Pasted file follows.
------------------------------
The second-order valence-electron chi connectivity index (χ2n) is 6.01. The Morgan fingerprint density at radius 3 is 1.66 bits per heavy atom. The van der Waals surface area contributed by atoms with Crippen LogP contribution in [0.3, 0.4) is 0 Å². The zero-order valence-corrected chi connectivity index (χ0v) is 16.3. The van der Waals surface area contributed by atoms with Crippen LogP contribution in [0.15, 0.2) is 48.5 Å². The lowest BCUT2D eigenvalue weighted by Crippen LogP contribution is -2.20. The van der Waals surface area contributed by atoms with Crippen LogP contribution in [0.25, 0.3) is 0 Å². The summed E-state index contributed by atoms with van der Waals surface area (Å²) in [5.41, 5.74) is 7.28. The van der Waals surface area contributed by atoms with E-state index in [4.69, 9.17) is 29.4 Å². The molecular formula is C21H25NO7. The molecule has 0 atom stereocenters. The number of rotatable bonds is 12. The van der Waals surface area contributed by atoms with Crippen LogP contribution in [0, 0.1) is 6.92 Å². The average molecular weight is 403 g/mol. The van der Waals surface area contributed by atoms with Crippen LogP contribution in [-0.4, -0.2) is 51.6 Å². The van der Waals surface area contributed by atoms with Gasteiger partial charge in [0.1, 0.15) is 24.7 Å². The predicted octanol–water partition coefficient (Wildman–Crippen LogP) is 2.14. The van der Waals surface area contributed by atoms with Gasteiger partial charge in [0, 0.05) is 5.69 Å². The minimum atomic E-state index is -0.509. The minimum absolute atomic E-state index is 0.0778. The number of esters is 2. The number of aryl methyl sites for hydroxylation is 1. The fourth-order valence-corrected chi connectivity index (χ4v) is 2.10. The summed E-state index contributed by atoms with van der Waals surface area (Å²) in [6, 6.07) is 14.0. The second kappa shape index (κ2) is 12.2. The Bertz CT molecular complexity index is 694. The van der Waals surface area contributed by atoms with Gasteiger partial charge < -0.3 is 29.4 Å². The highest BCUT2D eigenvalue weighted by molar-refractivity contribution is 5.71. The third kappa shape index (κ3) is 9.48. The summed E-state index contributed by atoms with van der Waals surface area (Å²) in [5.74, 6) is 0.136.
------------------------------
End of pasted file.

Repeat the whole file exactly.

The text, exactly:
The second-order valence-electron chi connectivity index (χ2n) is 6.01. The Morgan fingerprint density at radius 3 is 1.66 bits per heavy atom. The van der Waals surface area contributed by atoms with Crippen LogP contribution in [0.3, 0.4) is 0 Å². The zero-order valence-corrected chi connectivity index (χ0v) is 16.3. The van der Waals surface area contributed by atoms with Crippen LogP contribution in [0.15, 0.2) is 48.5 Å². The lowest BCUT2D eigenvalue weighted by Crippen LogP contribution is -2.20. The van der Waals surface area contributed by atoms with Crippen LogP contribution in [0.25, 0.3) is 0 Å². The summed E-state index contributed by atoms with van der Waals surface area (Å²) in [5.41, 5.74) is 7.28. The van der Waals surface area contributed by atoms with E-state index in [4.69, 9.17) is 29.4 Å². The molecular formula is C21H25NO7. The molecule has 0 atom stereocenters. The number of rotatable bonds is 12. The van der Waals surface area contributed by atoms with Crippen LogP contribution in [0, 0.1) is 6.92 Å². The average molecular weight is 403 g/mol. The van der Waals surface area contributed by atoms with Crippen LogP contribution in [-0.4, -0.2) is 51.6 Å². The van der Waals surface area contributed by atoms with Gasteiger partial charge in [0.1, 0.15) is 24.7 Å². The predicted octanol–water partition coefficient (Wildman–Crippen LogP) is 2.14. The van der Waals surface area contributed by atoms with Gasteiger partial charge in [0, 0.05) is 5.69 Å². The minimum atomic E-state index is -0.509. The minimum absolute atomic E-state index is 0.0778. The number of esters is 2. The number of aryl methyl sites for hydroxylation is 1. The fourth-order valence-corrected chi connectivity index (χ4v) is 2.10. The summed E-state index contributed by atoms with van der Waals surface area (Å²) in [6, 6.07) is 14.0. The second kappa shape index (κ2) is 12.2. The Bertz CT molecular complexity index is 694. The van der Waals surface area contributed by atoms with Gasteiger partial charge < -0.3 is 29.4 Å². The highest BCUT2D eigenvalue weighted by molar-refractivity contribution is 5.71. The third kappa shape index (κ3) is 9.48. The summed E-state index contributed by atoms with van der Waals surface area (Å²) in [5.74, 6) is 0.136.